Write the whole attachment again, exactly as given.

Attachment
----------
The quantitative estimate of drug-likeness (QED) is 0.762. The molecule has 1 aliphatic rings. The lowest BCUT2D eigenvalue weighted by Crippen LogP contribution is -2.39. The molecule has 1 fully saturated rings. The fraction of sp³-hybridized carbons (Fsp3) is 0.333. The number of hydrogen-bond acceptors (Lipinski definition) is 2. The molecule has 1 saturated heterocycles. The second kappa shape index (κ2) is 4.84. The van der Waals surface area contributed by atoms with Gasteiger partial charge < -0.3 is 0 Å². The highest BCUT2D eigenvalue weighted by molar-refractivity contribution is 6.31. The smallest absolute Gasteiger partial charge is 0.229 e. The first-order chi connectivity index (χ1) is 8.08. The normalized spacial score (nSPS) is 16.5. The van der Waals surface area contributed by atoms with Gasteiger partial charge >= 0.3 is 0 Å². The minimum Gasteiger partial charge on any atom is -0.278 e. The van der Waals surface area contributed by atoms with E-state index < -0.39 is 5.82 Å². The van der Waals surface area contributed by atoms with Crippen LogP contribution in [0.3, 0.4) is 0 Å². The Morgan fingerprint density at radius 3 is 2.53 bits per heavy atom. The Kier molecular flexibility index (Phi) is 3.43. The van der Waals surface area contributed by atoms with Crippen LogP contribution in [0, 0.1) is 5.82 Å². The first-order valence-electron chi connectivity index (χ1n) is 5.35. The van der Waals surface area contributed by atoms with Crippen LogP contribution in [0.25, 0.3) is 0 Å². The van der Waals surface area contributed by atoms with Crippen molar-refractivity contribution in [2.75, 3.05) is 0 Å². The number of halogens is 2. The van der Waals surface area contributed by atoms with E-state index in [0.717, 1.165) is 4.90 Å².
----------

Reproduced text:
The quantitative estimate of drug-likeness (QED) is 0.762. The molecule has 1 aliphatic rings. The lowest BCUT2D eigenvalue weighted by Crippen LogP contribution is -2.39. The molecule has 1 fully saturated rings. The fraction of sp³-hybridized carbons (Fsp3) is 0.333. The number of hydrogen-bond acceptors (Lipinski definition) is 2. The molecule has 1 saturated heterocycles. The second kappa shape index (κ2) is 4.84. The van der Waals surface area contributed by atoms with Gasteiger partial charge < -0.3 is 0 Å². The highest BCUT2D eigenvalue weighted by molar-refractivity contribution is 6.31. The smallest absolute Gasteiger partial charge is 0.229 e. The first-order chi connectivity index (χ1) is 8.08. The normalized spacial score (nSPS) is 16.5. The van der Waals surface area contributed by atoms with Gasteiger partial charge >= 0.3 is 0 Å². The minimum Gasteiger partial charge on any atom is -0.278 e. The van der Waals surface area contributed by atoms with E-state index < -0.39 is 5.82 Å². The van der Waals surface area contributed by atoms with Crippen LogP contribution in [0.3, 0.4) is 0 Å². The Morgan fingerprint density at radius 3 is 2.53 bits per heavy atom. The Kier molecular flexibility index (Phi) is 3.43. The van der Waals surface area contributed by atoms with Crippen LogP contribution in [0, 0.1) is 5.82 Å². The first-order valence-electron chi connectivity index (χ1n) is 5.35. The van der Waals surface area contributed by atoms with Crippen LogP contribution in [0.25, 0.3) is 0 Å². The van der Waals surface area contributed by atoms with Crippen molar-refractivity contribution in [2.75, 3.05) is 0 Å². The number of halogens is 2. The van der Waals surface area contributed by atoms with E-state index in [0.717, 1.165) is 4.90 Å².